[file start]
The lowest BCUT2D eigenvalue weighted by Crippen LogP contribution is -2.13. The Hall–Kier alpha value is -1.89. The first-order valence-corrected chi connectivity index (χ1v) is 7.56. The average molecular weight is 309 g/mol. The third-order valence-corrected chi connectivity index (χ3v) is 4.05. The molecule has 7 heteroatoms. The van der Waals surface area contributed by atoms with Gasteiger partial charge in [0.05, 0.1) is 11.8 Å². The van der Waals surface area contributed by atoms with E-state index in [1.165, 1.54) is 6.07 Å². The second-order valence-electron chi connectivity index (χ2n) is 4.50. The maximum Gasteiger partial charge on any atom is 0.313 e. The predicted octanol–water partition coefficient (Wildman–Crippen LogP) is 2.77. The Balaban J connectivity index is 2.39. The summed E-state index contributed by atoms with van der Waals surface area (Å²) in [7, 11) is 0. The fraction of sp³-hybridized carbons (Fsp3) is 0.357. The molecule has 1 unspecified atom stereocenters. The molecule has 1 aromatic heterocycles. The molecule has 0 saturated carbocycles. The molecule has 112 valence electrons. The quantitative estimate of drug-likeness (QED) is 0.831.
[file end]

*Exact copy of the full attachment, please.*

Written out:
The lowest BCUT2D eigenvalue weighted by Crippen LogP contribution is -2.13. The Hall–Kier alpha value is -1.89. The first-order valence-corrected chi connectivity index (χ1v) is 7.56. The average molecular weight is 309 g/mol. The third-order valence-corrected chi connectivity index (χ3v) is 4.05. The molecule has 7 heteroatoms. The van der Waals surface area contributed by atoms with Gasteiger partial charge in [0.05, 0.1) is 11.8 Å². The van der Waals surface area contributed by atoms with E-state index in [1.165, 1.54) is 6.07 Å². The second-order valence-electron chi connectivity index (χ2n) is 4.50. The maximum Gasteiger partial charge on any atom is 0.313 e. The predicted octanol–water partition coefficient (Wildman–Crippen LogP) is 2.77. The Balaban J connectivity index is 2.39. The summed E-state index contributed by atoms with van der Waals surface area (Å²) in [7, 11) is 0. The fraction of sp³-hybridized carbons (Fsp3) is 0.357. The molecule has 1 unspecified atom stereocenters. The molecule has 1 aromatic heterocycles. The molecule has 0 saturated carbocycles. The molecule has 112 valence electrons. The quantitative estimate of drug-likeness (QED) is 0.831.